It’s been 22 months since my first post on the COVID-19 pandemic. Looking back on that first post way back on January 22, 2020, is more than a little strange. It was couched with a lot of “it’s still too early to know” language like this:
“While it seems too early to implement any measures in the United States at present, employers may want to at least start having conversations about the “what ifs” with the novel coronavirus.”
I was thinking about that as news over the last 48 hours broke of yet another new contagious variant now known as the Omicron variant. (Still disappointed we haven’t seen the Loki variant….)
And then the news of today where the World Health Organization officially designed it as “of concern” and the United States restricted travel (again) to and from parts of Africa.
I feel like we’ve seen this story before.
And yet, as former Biden White House Senior Advisor on COVID response Andy Slavitt noted early today, “In situations like this, it is useful to separate into what is known with good certainty, what is unknown, and what is being speculated.”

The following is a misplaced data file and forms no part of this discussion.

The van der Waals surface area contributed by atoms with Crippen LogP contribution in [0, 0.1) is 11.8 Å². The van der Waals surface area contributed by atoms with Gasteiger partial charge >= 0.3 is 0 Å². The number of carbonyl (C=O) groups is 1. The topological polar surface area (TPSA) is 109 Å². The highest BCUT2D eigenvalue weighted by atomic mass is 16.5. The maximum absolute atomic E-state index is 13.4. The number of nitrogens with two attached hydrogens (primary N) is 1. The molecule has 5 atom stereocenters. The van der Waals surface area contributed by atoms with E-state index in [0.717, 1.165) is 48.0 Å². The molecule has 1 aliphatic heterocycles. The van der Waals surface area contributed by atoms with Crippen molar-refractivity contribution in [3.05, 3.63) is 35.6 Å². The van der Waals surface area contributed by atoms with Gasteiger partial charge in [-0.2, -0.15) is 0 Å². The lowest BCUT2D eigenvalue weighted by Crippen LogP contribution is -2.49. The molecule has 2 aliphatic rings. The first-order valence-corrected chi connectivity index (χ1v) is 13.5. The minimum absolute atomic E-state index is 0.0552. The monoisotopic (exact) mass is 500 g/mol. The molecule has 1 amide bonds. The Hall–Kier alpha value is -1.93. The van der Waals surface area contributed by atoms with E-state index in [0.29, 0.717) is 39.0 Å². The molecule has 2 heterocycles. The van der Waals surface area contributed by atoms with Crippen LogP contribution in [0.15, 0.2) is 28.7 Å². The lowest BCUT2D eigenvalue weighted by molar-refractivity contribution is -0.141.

For employers, there is a lot of the last two categories: What is unknown and what is being speculated.
We simply don’t know how infectious this new variant is and we don’t know whether the vaccines we are currently using are effective against this variant.
And thus, we don’t know the impact yet on the workplace and how this will change employers’ plans to return to an office setting over the next few months.
Add to that a noted increase in cases in Connecticut and New England in general, and it can feel like we’re right back where we were in early 2020.
For employers that have had to manage through the last 2 years, we’ve learned a lot during that period of time. And there’s little reason to think that the tools we’ve learned, won’t continue to be effective. As Andy Slavitt noted, “Masks, portable air filters, staying outdoors, and other tools remain our friends should cases rise. We have the tools to minimize the effects of even a new problematic variant.”
So, for now, patience is a virtue. Continue to think about your contingency planning: What lessons have you learned from the last two years? What’s your strategy if you need to keep employees remote for a period of time? Is now the time to implement mandatory vaccinations, if only to keep the rate of absences down?
And most of all: Be level-headed. This Omicron variant is certainly “concerning” but we’ve learned a lot over the last two years. Employers are better prepared for what lies ahead — even if it doesn’t spread as quickly or as widely as some are worried about.